Visa has launched its digital wallet, V.me, across Europe and says it hopes 4,000 merchants will have signed up by January.
What is a digital wallet?
A digital wallet is a payment method using any device that connects to the internet, such as smartphones. They are designed to help people shop more quickly and securely online and in-store. The digital wallet software allows those connected to the internet to transfer money to businesses or other mobile users using near field communication technology.
The digital wallet, which can hold store cards, loyalty cards and travel cards, alongside bank account information, can be accessed via a PIN. In-store, contactless payment terminals can be used to transact, while at home it can speed up online shopping, storing payment details. Providers such as Visa can update consumers on their usage via text alerts.
Why are we talking about it now?
Visa has just launched its digital wallet service, V.me, across Europe. It is now available in the UK, France, Spain and Poland and Visa says 1,400 merchants are already signed up. This is expected to grow to 4,000 by January and will expand throughout 2014, before a commercial launch and consumer marketing campaign later in the year. Dixons and Clarks are among the retailers already signed up. The launch is significant because it is the first Europe-wide digital wallet launch with a consumer campaign planned as part of it. O2, Google and Mastercard all also have digital wallet offers.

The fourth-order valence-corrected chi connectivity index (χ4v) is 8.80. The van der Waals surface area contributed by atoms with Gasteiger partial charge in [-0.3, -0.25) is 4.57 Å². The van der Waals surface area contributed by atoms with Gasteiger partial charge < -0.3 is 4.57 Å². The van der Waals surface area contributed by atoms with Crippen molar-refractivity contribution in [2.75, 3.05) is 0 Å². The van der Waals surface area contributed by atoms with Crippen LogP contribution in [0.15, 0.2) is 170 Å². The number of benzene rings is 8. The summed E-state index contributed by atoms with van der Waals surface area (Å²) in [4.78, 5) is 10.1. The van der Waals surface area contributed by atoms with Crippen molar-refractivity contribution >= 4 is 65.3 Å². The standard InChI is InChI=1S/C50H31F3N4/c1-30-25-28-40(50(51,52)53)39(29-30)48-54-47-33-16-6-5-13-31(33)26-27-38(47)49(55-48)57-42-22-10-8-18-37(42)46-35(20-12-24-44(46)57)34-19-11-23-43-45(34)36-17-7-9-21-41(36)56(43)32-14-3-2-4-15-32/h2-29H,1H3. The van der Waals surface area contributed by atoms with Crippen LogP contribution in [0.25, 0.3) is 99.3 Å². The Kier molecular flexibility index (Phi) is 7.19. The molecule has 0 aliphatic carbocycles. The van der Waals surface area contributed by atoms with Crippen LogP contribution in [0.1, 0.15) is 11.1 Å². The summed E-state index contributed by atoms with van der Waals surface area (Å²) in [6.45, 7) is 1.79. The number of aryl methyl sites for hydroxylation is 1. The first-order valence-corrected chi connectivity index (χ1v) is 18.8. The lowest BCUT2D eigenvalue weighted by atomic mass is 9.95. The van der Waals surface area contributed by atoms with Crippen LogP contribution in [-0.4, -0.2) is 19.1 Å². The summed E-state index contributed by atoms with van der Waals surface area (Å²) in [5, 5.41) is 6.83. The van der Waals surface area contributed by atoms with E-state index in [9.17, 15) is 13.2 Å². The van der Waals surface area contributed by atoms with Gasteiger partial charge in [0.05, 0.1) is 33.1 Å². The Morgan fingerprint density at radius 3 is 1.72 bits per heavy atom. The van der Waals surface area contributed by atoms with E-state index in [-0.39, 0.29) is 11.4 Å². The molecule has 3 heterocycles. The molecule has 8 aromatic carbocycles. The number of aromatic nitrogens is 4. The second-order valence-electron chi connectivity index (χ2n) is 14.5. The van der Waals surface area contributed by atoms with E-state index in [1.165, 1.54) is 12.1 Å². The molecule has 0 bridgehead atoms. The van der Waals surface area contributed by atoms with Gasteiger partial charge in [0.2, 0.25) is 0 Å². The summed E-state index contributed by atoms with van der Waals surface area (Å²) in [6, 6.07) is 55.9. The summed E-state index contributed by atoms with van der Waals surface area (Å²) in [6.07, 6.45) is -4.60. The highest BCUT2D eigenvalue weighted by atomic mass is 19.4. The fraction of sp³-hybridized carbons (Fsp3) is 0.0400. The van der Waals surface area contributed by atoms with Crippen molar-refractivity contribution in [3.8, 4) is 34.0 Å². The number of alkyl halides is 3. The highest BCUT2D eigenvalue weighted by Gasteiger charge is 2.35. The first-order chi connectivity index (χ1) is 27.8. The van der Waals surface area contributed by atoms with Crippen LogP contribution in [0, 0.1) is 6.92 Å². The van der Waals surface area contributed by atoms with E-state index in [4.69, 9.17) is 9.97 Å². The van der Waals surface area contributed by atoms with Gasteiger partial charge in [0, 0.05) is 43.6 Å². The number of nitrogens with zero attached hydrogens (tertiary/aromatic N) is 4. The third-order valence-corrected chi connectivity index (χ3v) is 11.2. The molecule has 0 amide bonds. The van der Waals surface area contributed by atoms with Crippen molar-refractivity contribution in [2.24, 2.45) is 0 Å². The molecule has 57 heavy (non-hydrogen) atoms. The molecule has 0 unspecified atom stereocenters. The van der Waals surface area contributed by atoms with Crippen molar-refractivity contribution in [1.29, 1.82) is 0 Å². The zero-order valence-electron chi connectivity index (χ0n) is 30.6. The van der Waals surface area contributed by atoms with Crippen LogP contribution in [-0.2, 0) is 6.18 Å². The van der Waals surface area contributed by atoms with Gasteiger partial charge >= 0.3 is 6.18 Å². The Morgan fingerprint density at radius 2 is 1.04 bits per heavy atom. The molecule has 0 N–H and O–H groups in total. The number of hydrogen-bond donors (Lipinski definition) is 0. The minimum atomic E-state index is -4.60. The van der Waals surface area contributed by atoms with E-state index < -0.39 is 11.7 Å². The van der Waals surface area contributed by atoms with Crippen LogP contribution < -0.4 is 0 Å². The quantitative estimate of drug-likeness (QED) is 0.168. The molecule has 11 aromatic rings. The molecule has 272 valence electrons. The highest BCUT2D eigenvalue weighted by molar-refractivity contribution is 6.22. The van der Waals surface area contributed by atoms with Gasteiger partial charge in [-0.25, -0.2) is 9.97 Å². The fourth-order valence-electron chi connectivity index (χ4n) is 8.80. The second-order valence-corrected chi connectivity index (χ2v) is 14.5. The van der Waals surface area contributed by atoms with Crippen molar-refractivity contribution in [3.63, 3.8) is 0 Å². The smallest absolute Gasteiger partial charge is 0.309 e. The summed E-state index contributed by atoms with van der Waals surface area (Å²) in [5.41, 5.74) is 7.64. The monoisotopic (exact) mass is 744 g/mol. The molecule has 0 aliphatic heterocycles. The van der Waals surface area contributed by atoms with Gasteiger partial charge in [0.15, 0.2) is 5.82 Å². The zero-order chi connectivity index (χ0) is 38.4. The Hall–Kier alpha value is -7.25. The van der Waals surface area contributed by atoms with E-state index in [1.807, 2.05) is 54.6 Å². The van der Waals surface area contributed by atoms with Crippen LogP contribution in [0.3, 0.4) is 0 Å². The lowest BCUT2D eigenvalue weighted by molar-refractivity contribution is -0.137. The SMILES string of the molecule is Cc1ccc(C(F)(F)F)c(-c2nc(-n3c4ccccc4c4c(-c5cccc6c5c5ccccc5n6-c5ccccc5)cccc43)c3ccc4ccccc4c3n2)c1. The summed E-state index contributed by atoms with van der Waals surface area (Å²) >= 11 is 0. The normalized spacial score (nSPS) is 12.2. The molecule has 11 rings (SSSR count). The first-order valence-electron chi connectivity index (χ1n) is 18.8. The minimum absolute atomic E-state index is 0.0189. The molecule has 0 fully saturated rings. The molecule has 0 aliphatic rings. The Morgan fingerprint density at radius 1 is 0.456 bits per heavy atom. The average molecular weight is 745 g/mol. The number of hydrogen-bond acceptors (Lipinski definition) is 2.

What are the advantages for retailers?
Digital wallets allow retailers to streamline their customer checkout process, enabling shoppers to purchase more quickly and easily, meaning retailers can take advantage of impulse purchases and the psychological advantage of not using cash. It also means shoppers have more choice in how to pay and it may reduce queues and checkout abandonment, which the IMRG says costs retailers £6bn a year. Perhaps most importantly, if use of digital wallets becomes widespread in-store, they could give retailers access to more data than they have previously been able to collect on shoppers. In conjunction with shoppers using their mobiles more in store, this could lead to better targeted promotions.
What are the drawbacks?
The success of e-wallets relies on changing consumer habits, which can never been taken for granted and are hard to predict. There’s no way to tell how fast the tipping point will come with these technologies, although other innovative mobile technologies such as smartphones have tended to surprise retailers with the speed of their adoption by consumers. In addition, retailers will need to invest in their in-store wifi to enable the wallets to work in stores where 3G coverage is poor.
What’s next for e-wallets?
Providers are working hard to persuade retailers to sign up and increase the scale of the use of digital wallets. Visa Europe says 50% of all UK transactions will be via mobile by 2020, making this a crucial battleground for payments processors and other interested companies.